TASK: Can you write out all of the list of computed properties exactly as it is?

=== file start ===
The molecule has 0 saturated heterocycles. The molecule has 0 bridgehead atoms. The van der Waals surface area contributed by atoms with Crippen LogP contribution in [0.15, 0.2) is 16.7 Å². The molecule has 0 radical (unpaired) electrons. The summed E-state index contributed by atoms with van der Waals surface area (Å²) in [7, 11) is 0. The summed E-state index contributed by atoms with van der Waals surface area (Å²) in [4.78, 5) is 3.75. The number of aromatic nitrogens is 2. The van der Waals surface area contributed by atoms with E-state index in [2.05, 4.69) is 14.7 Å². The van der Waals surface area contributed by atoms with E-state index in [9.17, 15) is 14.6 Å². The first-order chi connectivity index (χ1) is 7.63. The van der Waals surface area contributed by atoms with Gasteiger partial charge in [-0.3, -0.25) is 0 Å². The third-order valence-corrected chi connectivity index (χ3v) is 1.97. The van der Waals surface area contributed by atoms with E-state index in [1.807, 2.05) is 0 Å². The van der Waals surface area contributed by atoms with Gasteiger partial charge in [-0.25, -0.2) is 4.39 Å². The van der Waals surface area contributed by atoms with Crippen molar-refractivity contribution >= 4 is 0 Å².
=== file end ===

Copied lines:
The molecule has 0 saturated heterocycles. The molecule has 0 bridgehead atoms. The van der Waals surface area contributed by atoms with Crippen LogP contribution in [0.15, 0.2) is 16.7 Å². The molecule has 0 radical (unpaired) electrons. The summed E-state index contributed by atoms with van der Waals surface area (Å²) in [7, 11) is 0. The summed E-state index contributed by atoms with van der Waals surface area (Å²) in [4.78, 5) is 3.75. The number of aromatic nitrogens is 2. The van der Waals surface area contributed by atoms with E-state index in [2.05, 4.69) is 14.7 Å². The van der Waals surface area contributed by atoms with E-state index in [9.17, 15) is 14.6 Å². The first-order chi connectivity index (χ1) is 7.63. The van der Waals surface area contributed by atoms with Gasteiger partial charge in [-0.3, -0.25) is 0 Å². The third-order valence-corrected chi connectivity index (χ3v) is 1.97. The van der Waals surface area contributed by atoms with E-state index in [1.807, 2.05) is 0 Å². The van der Waals surface area contributed by atoms with Gasteiger partial charge in [-0.25, -0.2) is 4.39 Å². The van der Waals surface area contributed by atoms with Crippen molar-refractivity contribution >= 4 is 0 Å².